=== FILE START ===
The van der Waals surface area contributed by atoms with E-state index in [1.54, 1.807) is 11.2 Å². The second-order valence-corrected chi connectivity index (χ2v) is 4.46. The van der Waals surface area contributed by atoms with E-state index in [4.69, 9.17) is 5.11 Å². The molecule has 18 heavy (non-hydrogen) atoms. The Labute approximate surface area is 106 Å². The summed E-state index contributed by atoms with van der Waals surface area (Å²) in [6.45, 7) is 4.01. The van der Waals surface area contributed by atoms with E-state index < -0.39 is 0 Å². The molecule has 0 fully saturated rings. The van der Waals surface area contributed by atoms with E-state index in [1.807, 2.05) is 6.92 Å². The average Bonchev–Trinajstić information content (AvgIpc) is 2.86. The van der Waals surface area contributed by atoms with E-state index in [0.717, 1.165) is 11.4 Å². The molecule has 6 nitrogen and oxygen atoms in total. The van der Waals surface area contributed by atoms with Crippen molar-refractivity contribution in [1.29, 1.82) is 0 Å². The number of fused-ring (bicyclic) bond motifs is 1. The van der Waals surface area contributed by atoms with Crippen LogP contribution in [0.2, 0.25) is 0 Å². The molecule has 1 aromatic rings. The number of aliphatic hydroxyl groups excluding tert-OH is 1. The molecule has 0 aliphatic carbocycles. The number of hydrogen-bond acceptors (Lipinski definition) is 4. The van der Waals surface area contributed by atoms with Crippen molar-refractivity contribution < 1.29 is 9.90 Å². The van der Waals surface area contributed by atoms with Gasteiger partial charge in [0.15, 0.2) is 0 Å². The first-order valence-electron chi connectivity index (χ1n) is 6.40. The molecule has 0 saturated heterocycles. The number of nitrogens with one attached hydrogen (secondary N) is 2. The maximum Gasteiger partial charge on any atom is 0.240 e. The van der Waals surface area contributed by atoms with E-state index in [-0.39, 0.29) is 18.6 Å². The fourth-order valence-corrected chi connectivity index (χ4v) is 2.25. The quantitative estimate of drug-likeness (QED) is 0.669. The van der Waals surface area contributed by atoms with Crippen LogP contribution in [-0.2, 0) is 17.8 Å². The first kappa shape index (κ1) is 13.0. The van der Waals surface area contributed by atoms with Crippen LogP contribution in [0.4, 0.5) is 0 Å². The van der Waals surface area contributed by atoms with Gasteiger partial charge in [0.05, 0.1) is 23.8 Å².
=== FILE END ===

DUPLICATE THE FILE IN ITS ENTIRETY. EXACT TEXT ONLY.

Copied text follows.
The van der Waals surface area contributed by atoms with E-state index in [1.54, 1.807) is 11.2 Å². The second-order valence-corrected chi connectivity index (χ2v) is 4.46. The van der Waals surface area contributed by atoms with E-state index in [4.69, 9.17) is 5.11 Å². The molecule has 18 heavy (non-hydrogen) atoms. The Labute approximate surface area is 106 Å². The summed E-state index contributed by atoms with van der Waals surface area (Å²) in [6.45, 7) is 4.01. The van der Waals surface area contributed by atoms with E-state index < -0.39 is 0 Å². The molecule has 0 fully saturated rings. The van der Waals surface area contributed by atoms with E-state index in [1.807, 2.05) is 6.92 Å². The average Bonchev–Trinajstić information content (AvgIpc) is 2.86. The van der Waals surface area contributed by atoms with E-state index in [0.717, 1.165) is 11.4 Å². The molecule has 6 nitrogen and oxygen atoms in total. The van der Waals surface area contributed by atoms with Crippen molar-refractivity contribution in [1.29, 1.82) is 0 Å². The number of fused-ring (bicyclic) bond motifs is 1. The van der Waals surface area contributed by atoms with Crippen LogP contribution in [0.2, 0.25) is 0 Å². The molecule has 1 aromatic rings. The number of aliphatic hydroxyl groups excluding tert-OH is 1. The molecule has 0 aliphatic carbocycles. The number of hydrogen-bond acceptors (Lipinski definition) is 4. The van der Waals surface area contributed by atoms with Crippen molar-refractivity contribution < 1.29 is 9.90 Å². The van der Waals surface area contributed by atoms with Gasteiger partial charge in [0.15, 0.2) is 0 Å². The first-order valence-electron chi connectivity index (χ1n) is 6.40. The molecule has 0 saturated heterocycles. The number of nitrogens with one attached hydrogen (secondary N) is 2. The maximum Gasteiger partial charge on any atom is 0.240 e. The van der Waals surface area contributed by atoms with E-state index in [-0.39, 0.29) is 18.6 Å². The fourth-order valence-corrected chi connectivity index (χ4v) is 2.25. The quantitative estimate of drug-likeness (QED) is 0.669. The van der Waals surface area contributed by atoms with Crippen LogP contribution in [-0.2, 0) is 17.8 Å². The first kappa shape index (κ1) is 13.0. The van der Waals surface area contributed by atoms with Crippen LogP contribution in [0.4, 0.5) is 0 Å². The van der Waals surface area contributed by atoms with Gasteiger partial charge in [0.05, 0.1) is 23.8 Å².